Menu

Perhaps you know the drill: A flash of lightning, a clap of thunder, and your normally calm dog is off whining and wildly searching for a hiding place. Animal behaviorists call this reaction “storm anxiety” or “noise phobia.”

And while it’s pretty common in dogs, it’s hardly easy to watch — or cure. But don’t ignore it, advises Matt Peuser, a Kansas veterinarian, explaining “Most of the time, they don’t grow out of it on their own, and many will get worse with time if nothing is done.”

Yet many owners are stumped about how to address the behavior. One reason is that no one has pinned down exactly what triggers it. It’s highly probable that pets with noise phobia also suffer from separation anxiety, according to a Cornell University study of 1,644 dogs.

On the other hand, your pet can seem fine for years, and then suddenly one day just starts whining and pacing before you even realize it’s going to rain. Experts think your little guy might be responding to a combination of barometric pressure changes that you don’t feel and low-frequency rumbles that you can’t hear.

What you can do

Surprisingly, joint discomfort can be another silent pre-storm trigger for older arthritic dogs. If your dog suffers with joint discomfort consult your vet about supplements that may help your dog cope. Talk with your vet.

If you learn some calming techniques now, you can help your best friend, regardless of whether the reaction seems out of character. Remember that even if storm anxiety crops up suddenly, treatments tend to take time to work. Usually, the time is worth it and can help you avoid having to use anti-anxiety drugs — not every anxious dog needs medication to cope.

“We have our best luck with a management plan that includes changing some features in the environment, applying some behavior modification techniques and some medication,” says Barbara Sherman, Ph.D., D.V.M., and an associate professor of veterinary behavior at North Carolina State University College of Medicine. Likewise, you shouldn’t rely on just one solution. Instead, try a combination of the ones we’ve gathered here — and repeat them often.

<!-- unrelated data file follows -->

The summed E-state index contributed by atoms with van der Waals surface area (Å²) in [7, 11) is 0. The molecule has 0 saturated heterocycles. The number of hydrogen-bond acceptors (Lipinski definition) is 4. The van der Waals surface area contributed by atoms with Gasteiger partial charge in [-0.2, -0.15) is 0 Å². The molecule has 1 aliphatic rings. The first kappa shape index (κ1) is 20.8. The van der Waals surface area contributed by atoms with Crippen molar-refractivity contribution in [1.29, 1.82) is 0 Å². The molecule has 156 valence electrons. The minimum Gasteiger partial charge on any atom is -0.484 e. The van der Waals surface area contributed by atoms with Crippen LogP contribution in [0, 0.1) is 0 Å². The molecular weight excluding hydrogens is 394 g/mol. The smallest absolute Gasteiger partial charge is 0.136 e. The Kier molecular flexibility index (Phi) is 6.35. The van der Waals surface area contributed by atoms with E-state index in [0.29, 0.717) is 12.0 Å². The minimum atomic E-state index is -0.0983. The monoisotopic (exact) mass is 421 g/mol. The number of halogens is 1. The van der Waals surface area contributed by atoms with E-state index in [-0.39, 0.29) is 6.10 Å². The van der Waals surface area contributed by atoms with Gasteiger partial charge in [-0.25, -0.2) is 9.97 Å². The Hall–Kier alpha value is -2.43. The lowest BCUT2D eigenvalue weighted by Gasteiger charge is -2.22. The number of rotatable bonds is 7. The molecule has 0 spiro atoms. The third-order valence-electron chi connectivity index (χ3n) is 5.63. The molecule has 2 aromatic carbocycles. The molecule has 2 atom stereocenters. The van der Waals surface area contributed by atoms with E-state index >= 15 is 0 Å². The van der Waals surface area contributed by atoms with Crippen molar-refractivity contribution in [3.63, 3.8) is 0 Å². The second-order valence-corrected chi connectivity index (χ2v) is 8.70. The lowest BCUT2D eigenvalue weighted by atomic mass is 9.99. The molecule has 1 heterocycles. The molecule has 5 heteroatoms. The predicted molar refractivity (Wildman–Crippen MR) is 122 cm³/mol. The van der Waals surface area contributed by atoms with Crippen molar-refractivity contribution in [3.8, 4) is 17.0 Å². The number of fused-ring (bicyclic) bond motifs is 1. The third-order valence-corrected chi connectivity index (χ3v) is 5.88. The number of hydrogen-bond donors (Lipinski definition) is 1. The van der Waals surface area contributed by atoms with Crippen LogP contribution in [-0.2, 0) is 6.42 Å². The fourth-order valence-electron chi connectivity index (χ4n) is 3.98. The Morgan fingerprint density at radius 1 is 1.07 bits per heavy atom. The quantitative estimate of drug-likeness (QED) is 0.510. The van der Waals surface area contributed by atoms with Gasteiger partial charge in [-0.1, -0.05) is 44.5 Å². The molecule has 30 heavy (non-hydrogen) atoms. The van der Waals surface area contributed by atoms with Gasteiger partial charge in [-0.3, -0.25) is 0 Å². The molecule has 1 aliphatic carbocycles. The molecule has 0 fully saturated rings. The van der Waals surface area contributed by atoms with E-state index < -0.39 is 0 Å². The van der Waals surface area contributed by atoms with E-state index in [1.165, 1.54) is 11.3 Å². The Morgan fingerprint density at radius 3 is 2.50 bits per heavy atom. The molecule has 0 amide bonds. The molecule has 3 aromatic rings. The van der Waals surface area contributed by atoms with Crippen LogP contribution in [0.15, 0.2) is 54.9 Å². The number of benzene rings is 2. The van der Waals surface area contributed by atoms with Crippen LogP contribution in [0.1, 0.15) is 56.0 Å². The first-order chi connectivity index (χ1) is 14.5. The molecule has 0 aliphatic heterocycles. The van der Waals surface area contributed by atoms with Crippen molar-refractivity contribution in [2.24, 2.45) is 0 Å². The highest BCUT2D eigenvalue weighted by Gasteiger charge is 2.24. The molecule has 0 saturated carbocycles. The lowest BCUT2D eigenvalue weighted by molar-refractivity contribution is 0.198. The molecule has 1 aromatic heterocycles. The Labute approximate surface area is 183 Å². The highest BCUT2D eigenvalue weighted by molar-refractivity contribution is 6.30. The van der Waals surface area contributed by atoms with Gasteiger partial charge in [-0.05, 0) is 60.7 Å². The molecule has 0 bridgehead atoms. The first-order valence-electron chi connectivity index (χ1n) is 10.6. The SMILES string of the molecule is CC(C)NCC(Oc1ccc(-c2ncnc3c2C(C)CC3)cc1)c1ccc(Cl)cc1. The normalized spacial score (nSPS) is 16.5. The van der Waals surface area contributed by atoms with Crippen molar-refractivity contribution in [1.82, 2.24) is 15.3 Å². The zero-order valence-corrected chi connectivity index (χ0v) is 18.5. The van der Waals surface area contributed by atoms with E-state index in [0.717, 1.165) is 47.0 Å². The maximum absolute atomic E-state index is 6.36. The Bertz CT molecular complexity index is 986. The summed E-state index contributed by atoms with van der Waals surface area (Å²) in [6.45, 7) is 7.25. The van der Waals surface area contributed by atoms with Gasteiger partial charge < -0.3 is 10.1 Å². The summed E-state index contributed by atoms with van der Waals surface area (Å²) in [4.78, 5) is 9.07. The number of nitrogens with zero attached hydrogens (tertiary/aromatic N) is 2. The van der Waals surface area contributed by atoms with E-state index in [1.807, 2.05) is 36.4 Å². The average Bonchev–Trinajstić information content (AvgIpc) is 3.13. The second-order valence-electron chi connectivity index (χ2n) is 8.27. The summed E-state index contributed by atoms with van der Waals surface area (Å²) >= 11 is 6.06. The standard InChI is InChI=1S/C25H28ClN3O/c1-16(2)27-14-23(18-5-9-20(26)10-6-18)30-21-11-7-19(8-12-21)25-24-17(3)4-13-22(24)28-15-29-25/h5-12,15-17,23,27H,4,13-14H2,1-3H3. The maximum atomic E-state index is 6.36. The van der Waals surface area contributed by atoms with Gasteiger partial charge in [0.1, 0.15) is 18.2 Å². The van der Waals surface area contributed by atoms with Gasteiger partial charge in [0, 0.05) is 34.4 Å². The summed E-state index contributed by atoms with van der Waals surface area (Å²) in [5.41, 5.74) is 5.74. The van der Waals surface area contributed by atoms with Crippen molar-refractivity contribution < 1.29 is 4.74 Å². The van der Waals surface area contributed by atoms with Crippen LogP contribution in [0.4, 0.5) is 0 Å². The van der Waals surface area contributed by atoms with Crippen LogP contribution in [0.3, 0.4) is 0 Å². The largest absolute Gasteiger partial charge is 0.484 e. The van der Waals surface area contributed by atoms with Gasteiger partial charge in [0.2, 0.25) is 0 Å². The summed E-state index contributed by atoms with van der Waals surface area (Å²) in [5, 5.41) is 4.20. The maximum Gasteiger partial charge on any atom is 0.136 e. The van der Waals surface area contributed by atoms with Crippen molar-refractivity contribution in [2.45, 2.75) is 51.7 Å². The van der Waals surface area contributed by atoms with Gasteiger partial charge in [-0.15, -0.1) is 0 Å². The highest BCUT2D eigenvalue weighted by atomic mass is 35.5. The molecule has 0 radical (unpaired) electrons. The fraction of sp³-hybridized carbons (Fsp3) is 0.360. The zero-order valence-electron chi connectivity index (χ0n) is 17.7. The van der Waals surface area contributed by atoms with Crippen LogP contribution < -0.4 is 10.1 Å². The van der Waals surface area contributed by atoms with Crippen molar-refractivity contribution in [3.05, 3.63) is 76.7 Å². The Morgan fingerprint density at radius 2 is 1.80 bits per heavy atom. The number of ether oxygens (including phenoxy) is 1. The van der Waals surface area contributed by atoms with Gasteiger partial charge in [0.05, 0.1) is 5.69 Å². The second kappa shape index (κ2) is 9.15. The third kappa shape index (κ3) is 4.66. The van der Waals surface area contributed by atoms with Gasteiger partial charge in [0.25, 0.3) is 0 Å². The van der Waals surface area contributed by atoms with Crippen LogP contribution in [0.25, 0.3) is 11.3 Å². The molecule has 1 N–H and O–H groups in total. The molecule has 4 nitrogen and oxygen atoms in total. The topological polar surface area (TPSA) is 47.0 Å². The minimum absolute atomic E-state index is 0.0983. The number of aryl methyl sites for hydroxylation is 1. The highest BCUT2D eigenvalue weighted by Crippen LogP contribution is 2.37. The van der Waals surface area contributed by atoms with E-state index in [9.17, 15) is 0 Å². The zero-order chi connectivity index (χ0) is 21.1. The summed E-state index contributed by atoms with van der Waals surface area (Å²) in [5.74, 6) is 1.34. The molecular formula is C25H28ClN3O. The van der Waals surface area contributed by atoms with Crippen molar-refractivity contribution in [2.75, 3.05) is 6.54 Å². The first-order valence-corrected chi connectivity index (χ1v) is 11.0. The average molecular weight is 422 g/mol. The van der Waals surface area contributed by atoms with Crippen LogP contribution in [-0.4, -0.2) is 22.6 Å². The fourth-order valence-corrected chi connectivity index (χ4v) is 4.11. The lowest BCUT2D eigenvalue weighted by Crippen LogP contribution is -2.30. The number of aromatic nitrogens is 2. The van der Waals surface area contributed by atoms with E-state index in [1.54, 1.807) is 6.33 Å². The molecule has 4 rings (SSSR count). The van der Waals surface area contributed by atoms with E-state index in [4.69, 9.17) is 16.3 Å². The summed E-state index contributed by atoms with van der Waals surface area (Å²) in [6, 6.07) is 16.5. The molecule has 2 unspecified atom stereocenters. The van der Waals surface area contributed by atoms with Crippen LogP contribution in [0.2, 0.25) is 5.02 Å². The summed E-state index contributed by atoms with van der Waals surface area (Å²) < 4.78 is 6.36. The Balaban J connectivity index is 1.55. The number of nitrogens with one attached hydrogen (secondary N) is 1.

1. Always reward calm behavior. Don’t wait for your dog to act fearful to give her attention. When you console a whimpering dog you’re actually rewarding the unwanted behavior. So instead, praise her and shower her with affection when she’s completely calm. That way she knows that this is the correct way to behave.
  1. Use a Thundershirt when it’s not raining. Lots of owners make the mistake of putting their dogs in these snug-fitting calming jackets (other brands include Storm Defender and Anxiety Wrap) after a storm has begun. In fact, having Rover wear the shirt before a storm hits, when he’s already happy and relaxed, will help him associate the sensation of wearing it with feeling calm.
  1. Create a safe, storm-proof place for your pet. Pay attention to where your pet goes when a storm starts. If possible, help make this her permanent safe zone by adding a blanket, toy, or water dish. Crates can be safe spots, but a key feature should be that it’s as far away from storm sounds as possible.

 

0

Comment on the Story Below

Related Posts

April 29, 2016

A Quick Pick-Me Up

I want you to imagine for a moment what it would be like if humans...
July 31, 2015

Dog Constipation: Causes, Symptoms, And Treatments

As one of the most common digestive problems among animals, constipation — the difficulty or...
September 6, 2019

Acute Diarrhea In Dogs

Diarrhea is a very common problem in dogs and usually manifests as loose or liquid...
Comments – Rules , Boundaries & Limitations

At Cesar’s Way , we strive to be a single pack, and packs have rules, and limitations. Here are ours for the comments:

  •  No bullying or harassment of fellow commenters. Keep it civil!
  • No foul language or obscenities, please.
  • No posting of external links

Also, please note that because of volume , we are unable to respond to individual comments, although we do watch them in order to learn what issues and questions are most common so that we can produce content that fulfills your needs. You are welcome to share your own dog tips and behavior solutions among yourselves, however Thank you for reading our articles and sharing your thoughts with the pack!

Trending Today

Trending This Week